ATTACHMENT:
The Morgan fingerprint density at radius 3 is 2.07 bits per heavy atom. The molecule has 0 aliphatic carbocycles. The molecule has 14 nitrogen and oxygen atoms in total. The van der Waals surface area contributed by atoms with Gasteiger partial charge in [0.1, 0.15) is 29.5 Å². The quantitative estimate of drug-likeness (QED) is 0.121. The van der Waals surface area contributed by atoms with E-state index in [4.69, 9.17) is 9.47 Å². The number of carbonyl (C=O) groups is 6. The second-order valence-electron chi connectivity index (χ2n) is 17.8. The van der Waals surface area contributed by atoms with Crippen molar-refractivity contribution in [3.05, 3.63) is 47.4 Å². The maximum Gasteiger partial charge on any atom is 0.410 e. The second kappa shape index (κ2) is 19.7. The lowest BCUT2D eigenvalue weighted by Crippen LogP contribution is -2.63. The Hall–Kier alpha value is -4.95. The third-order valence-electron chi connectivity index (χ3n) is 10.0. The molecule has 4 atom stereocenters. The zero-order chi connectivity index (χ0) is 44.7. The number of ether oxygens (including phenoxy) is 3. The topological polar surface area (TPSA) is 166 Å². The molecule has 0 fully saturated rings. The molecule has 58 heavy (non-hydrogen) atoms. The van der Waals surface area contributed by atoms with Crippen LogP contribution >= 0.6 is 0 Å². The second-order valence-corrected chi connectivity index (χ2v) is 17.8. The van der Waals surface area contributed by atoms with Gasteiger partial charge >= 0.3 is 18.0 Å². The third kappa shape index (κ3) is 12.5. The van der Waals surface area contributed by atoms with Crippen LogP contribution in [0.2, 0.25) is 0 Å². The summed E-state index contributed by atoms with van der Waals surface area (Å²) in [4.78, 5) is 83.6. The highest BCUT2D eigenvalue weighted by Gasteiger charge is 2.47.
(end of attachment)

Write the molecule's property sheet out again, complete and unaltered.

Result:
The Morgan fingerprint density at radius 3 is 2.07 bits per heavy atom. The molecule has 0 aliphatic carbocycles. The molecule has 14 nitrogen and oxygen atoms in total. The van der Waals surface area contributed by atoms with Gasteiger partial charge in [0.1, 0.15) is 29.5 Å². The quantitative estimate of drug-likeness (QED) is 0.121. The van der Waals surface area contributed by atoms with E-state index in [4.69, 9.17) is 9.47 Å². The number of carbonyl (C=O) groups is 6. The second-order valence-electron chi connectivity index (χ2n) is 17.8. The van der Waals surface area contributed by atoms with Crippen molar-refractivity contribution in [3.05, 3.63) is 47.4 Å². The maximum Gasteiger partial charge on any atom is 0.410 e. The second kappa shape index (κ2) is 19.7. The lowest BCUT2D eigenvalue weighted by Crippen LogP contribution is -2.63. The Hall–Kier alpha value is -4.95. The third-order valence-electron chi connectivity index (χ3n) is 10.0. The molecule has 4 atom stereocenters. The zero-order chi connectivity index (χ0) is 44.7. The number of ether oxygens (including phenoxy) is 3. The topological polar surface area (TPSA) is 166 Å². The molecule has 0 fully saturated rings. The molecule has 58 heavy (non-hydrogen) atoms. The van der Waals surface area contributed by atoms with Crippen LogP contribution >= 0.6 is 0 Å². The second-order valence-corrected chi connectivity index (χ2v) is 17.8. The van der Waals surface area contributed by atoms with Gasteiger partial charge >= 0.3 is 18.0 Å². The third kappa shape index (κ3) is 12.5. The van der Waals surface area contributed by atoms with Crippen LogP contribution in [0.2, 0.25) is 0 Å². The summed E-state index contributed by atoms with van der Waals surface area (Å²) in [4.78, 5) is 83.6. The highest BCUT2D eigenvalue weighted by Gasteiger charge is 2.47.